Lichen ruber planus

Last Updated: 2020-06-25

Author(s): -

Wilson 1869.

Nodular lichen, lichen ruber, lichen planus.

Pruritic, non-infectious, subacute to chronic, self-limited (but often lasting for years) disease of the skin and/or mucous membranes.

  • Prevalence: 0.2% - 1.0% of the (adult) population.
  • Up to 25% of patients have an isolated lichen planus of the mucosa.
  • Family lichen planus is rare.
  • Occurs most frequently between 30-60 years, rarely in children.
  • Women = Men 
  • No ethnic predisposition.
  • Lichen ruber planus (classical form)
  • Lichen ruber integumentalis
  • Lichen ruber anularis
  • Lichen ruber linearis
  • Blaschkoid lichen planus
  • Zosteriform lichen planus
  • Lichen ruber verrucosus
  • Lichen planus hypertrophicus
  • Lichen ruber atrophicans
  • Lichen planus pigmentosus
  • Lichen ruber vesiculosus et bullosus
  • Lichen ruber pemphigoides
  • Lichen ruber actinicus
  • Lichen planus exanthematicus 
  • Erythrodermic lichen planus
  • Inverse lichen planus
  • Lichen ruber of the mucous membranes
  • Lichen planus mucosae
  • Lichen planus genitalis
  • Lichen ruber of the skin appendages
    • Lichen ruber follicularis (Lichen planopilaris) 
    • Lichen ruber of the nails
    • Lichen ruber of the palms of the hands and soles of the feet
  • Not fully understood yet,  CD8+ T cell mediated apoptosis of keratinocytes
  • Approx. 100 cases of familial occurrence are described.
  • Associations 
    • Autoimmune diseases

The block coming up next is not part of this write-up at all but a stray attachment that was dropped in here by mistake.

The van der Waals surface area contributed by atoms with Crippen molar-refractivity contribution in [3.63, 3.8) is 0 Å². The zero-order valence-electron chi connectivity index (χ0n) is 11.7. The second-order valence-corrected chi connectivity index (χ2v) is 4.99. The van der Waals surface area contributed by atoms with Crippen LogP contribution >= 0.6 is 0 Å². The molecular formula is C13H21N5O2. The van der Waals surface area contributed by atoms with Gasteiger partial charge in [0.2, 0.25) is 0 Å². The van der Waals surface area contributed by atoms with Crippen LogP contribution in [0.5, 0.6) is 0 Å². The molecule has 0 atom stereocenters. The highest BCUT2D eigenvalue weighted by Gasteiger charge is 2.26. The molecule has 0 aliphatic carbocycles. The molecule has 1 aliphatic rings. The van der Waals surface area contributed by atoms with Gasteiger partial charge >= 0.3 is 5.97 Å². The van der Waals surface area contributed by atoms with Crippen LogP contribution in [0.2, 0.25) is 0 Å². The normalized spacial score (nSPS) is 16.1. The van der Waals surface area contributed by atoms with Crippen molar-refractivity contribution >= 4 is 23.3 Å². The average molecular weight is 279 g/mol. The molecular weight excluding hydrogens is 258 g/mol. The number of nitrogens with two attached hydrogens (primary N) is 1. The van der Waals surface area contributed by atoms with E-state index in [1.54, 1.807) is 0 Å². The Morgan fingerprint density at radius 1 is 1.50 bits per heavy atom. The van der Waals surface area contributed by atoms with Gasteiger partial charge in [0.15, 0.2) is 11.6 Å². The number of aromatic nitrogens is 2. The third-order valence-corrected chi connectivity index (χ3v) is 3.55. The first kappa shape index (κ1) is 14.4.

• Ulcerative colitis 
      • Crohn's disease 
      • Alopecia areata 
      • Vitiligo 
      • Dermatomyositis 
      • Myastenia gravis 
      • Pemphigus vulgaris 
      • Bullous pemphigoid 
      • Lupus erythematosus 
    • Viral infections 
    • Medications 
      • Antiarthritic drugs
        • Gold compounds 
        • D-Penicillamine
      • Antibiotics 
        • Streptomycin 
        • Tetracycline 
      • Anti-Diabetics
        • Sulphonylureas
        • Glimepiride
      • Antileprosy
        • Dapson
      • Antimalarials 
        • Chloroquine 
        • Hydroxychloroquine 
        • Quinine 
      • Antipsychotics 
        • Levomepromazine 
        • Amitriptyline 
        • Carbamazepine 
      • Diuretics 
        • Hydrochlorothiazide 
        • Furosemide 
        • Spironolactone 
      • Tuberculostatics 
        • Paraaminosalicylic acid
        • Isoniazide 
      • Antihypertensives 
        • β-Blocker
        • Calcium antagonists 
        • ACE inhibitors
      • Anti-inflammatory drugs
        • ASS
        • Ibuprofen
        • Naproxen
      • Lipid reducers 
        • Simvastatin
        • Pravastatin
    • Mechanical trauma ( Koebner phenomenon)
    • Chronic Graft-versus-Host Disease (GVHD)
    • Metabolic disorders 
      • Diabetes mellitus
      • Hypercholesterolemia
      • Hyperuricemia 
    • Liver diseases 
      • Chronically active hepatitis
      • Primary biliary cirrhosis
    • Contact allergens 
    • Paraneoplasia
  • Particularly on the flexor sides of the wrists and forearms, on the lateral knuckles of the ankles, sharply defined, erythematous, lichenoid, polygonal lacquer-like shiny, partly confluent papules and plaques can be seen. Often a whitish reticulation, the Wickham's drawing, can be recognized. A characteristic feature is the surface reflection of cutaneous primary fluorescence, which is best recognized when light is entering from the side. Although the skin lesions begin insidiously at first, exanthematic seeding may occur in the course of the disease. Usually the efflorescences flatten out after months. Hyperpigmentation occurs especially in dark-skinned patients.

    • Wickham's drawing / Wickham's phenomenon / Wickham stiffening: whitish netting on the primary fluorescence. Especially in the area of the mucous membranes this is often clearly visible. In patients with dark skin colour the Wickham's pattern is often missing.